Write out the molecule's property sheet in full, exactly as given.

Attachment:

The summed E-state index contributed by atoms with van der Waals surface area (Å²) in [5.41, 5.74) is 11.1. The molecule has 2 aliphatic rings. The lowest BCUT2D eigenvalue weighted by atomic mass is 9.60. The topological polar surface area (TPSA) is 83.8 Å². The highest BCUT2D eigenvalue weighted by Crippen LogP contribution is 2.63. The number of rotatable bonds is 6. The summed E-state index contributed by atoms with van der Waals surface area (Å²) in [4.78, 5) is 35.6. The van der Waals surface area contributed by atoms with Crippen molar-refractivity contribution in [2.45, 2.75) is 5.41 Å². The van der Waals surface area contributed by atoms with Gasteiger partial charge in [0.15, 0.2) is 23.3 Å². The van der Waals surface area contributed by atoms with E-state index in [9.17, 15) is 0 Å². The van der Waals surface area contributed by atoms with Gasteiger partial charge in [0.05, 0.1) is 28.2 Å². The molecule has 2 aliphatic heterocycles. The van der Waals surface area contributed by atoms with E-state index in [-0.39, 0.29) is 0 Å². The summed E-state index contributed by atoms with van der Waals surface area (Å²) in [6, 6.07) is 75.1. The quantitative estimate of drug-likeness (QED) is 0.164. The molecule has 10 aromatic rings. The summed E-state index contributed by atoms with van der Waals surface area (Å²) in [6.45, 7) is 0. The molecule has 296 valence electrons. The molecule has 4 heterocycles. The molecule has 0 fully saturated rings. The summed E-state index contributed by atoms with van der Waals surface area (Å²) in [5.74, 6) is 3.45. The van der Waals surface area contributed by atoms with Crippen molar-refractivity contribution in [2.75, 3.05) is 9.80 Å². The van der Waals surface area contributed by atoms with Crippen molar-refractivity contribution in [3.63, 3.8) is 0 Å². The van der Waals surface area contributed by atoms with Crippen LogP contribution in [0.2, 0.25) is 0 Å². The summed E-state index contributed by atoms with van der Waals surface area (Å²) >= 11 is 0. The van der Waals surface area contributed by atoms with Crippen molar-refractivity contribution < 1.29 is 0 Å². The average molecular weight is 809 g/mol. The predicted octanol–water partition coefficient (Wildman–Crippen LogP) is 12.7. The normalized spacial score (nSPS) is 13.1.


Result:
The summed E-state index contributed by atoms with van der Waals surface area (Å²) in [5.41, 5.74) is 11.1. The molecule has 2 aliphatic rings. The lowest BCUT2D eigenvalue weighted by atomic mass is 9.60. The topological polar surface area (TPSA) is 83.8 Å². The highest BCUT2D eigenvalue weighted by Crippen LogP contribution is 2.63. The number of rotatable bonds is 6. The summed E-state index contributed by atoms with van der Waals surface area (Å²) in [4.78, 5) is 35.6. The van der Waals surface area contributed by atoms with Crippen molar-refractivity contribution in [2.45, 2.75) is 5.41 Å². The van der Waals surface area contributed by atoms with Gasteiger partial charge in [0.15, 0.2) is 23.3 Å². The van der Waals surface area contributed by atoms with E-state index in [9.17, 15) is 0 Å². The van der Waals surface area contributed by atoms with Gasteiger partial charge in [0.05, 0.1) is 28.2 Å². The molecule has 2 aliphatic heterocycles. The van der Waals surface area contributed by atoms with E-state index in [-0.39, 0.29) is 0 Å². The summed E-state index contributed by atoms with van der Waals surface area (Å²) in [6, 6.07) is 75.1. The quantitative estimate of drug-likeness (QED) is 0.164. The molecule has 10 aromatic rings. The summed E-state index contributed by atoms with van der Waals surface area (Å²) in [6.45, 7) is 0. The molecule has 296 valence electrons. The molecule has 4 heterocycles. The molecule has 0 fully saturated rings. The summed E-state index contributed by atoms with van der Waals surface area (Å²) in [5.74, 6) is 3.45. The van der Waals surface area contributed by atoms with Crippen molar-refractivity contribution in [2.75, 3.05) is 9.80 Å². The van der Waals surface area contributed by atoms with Crippen molar-refractivity contribution in [3.63, 3.8) is 0 Å². The van der Waals surface area contributed by atoms with Crippen LogP contribution in [0.2, 0.25) is 0 Å². The summed E-state index contributed by atoms with van der Waals surface area (Å²) >= 11 is 0. The van der Waals surface area contributed by atoms with Crippen molar-refractivity contribution < 1.29 is 0 Å². The average molecular weight is 809 g/mol. The predicted octanol–water partition coefficient (Wildman–Crippen LogP) is 12.7. The normalized spacial score (nSPS) is 13.1.